Don't try this one at home.
It's called Batmanning. And it may replace planking in the make-your-own trend world, but it seems the danger may outweigh the hilarity of it. To "Batman," one hangs upside down, holding on by only one's feet from a door, bar, gate, ledge, anything. Easy? Not quite.
Searches for "Batmanning" on YouTube yield more crash-and-burns than hang-steadies. It makes sense. That's a lot of weight for your foot and ankle muscles to hold.
In one video, a few giggling teenage girls pick up their friend, an aspiring batmanner, and let her hang on the closet door. They watch, cringing, and then… BOOM! The batmanner falls on her head.
Some come more prepared. There's one video of a worker wearing a helmet as he climbs onto the door, as if he already knows he's going to fall. At one point, the helmet falls off and he insists his co-worker put it back on him. After all, he's busy Batmanning. A few seconds later, the helmet comes in handy.
A group of Purdue University students call themselves the "Batman Boilers" and insist they have shot the first successful batmanning video -- successful both in Batmanning skill and getting it to trend online.
"When we tried Batmanning and found out it was possible, we searched to find that no one had a successful Batmanning video," said Chris Ganz, a member of the Batman Boilers (@BatmanBoilers on Twitter).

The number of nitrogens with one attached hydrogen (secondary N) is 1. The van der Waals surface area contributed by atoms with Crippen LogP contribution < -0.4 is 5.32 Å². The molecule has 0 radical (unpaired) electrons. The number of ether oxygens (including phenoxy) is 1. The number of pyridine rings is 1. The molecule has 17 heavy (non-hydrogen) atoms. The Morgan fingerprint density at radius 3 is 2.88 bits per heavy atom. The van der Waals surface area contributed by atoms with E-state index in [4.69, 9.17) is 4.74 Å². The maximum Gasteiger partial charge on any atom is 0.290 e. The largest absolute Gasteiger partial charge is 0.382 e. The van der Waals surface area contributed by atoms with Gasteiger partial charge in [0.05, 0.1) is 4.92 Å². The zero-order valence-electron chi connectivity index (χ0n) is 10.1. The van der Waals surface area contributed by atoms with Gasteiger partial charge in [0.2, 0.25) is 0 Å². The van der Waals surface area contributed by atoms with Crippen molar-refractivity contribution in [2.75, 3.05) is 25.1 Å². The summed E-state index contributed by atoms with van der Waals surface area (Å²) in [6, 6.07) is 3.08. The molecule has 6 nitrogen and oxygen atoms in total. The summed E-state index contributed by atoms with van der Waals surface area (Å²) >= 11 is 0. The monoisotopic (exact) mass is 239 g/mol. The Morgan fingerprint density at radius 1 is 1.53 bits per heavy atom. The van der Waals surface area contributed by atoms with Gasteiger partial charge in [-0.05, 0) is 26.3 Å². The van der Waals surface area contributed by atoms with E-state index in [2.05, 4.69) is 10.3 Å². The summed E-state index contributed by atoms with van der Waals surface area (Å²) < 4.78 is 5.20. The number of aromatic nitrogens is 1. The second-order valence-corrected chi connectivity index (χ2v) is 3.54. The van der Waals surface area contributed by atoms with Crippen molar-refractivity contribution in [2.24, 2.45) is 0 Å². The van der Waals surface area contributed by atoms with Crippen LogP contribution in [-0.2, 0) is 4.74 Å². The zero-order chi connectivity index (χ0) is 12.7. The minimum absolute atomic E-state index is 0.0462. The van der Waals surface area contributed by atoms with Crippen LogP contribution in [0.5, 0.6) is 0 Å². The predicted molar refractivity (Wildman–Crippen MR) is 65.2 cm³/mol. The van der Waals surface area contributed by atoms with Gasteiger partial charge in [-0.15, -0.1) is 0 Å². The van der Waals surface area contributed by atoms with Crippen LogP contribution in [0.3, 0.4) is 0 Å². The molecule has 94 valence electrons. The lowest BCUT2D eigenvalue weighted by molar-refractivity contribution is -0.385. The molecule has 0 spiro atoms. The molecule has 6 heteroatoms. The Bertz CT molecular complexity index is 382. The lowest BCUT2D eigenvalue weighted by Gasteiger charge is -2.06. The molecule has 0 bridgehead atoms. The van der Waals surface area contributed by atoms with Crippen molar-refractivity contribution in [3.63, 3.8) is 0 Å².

Ganz recognizes that as their video begins to trend, young people may try to replicate what they see, which could end in more injury than humor.
"People should use good judgment," Ganz said. "We had people help us down, our buddy catch our feet." These parts were edited out of the now-trending video, up 10,000 views from this morning and blowing up on Twitter.
Although these stunts are all in good fun, tragic realities do come into play. A 20-year-Australian man plunged to his death while planking earlier this year.
In comparison to planking, Ganz says Batmanning will absolutely compete, but admits, "there's definitely an aspect that makes it more dangerous."
Twitter user @BatMan173 tweeted, "BATMANNING ... cause planking is for the weak."
YouTube user zedrseven said, "Fantastic. Can't wait for all the news stories about the increase in head & neck related injuries sustained by all the saddos that will do anything to 'fit in'…"
So is this just a dangerous popularity contest? Or a harmless way to have fun? Many tweeters, Facebook and YT commenters have had enough. They say between planking, owling, coneing, and Batmanning, the element of surprise is over.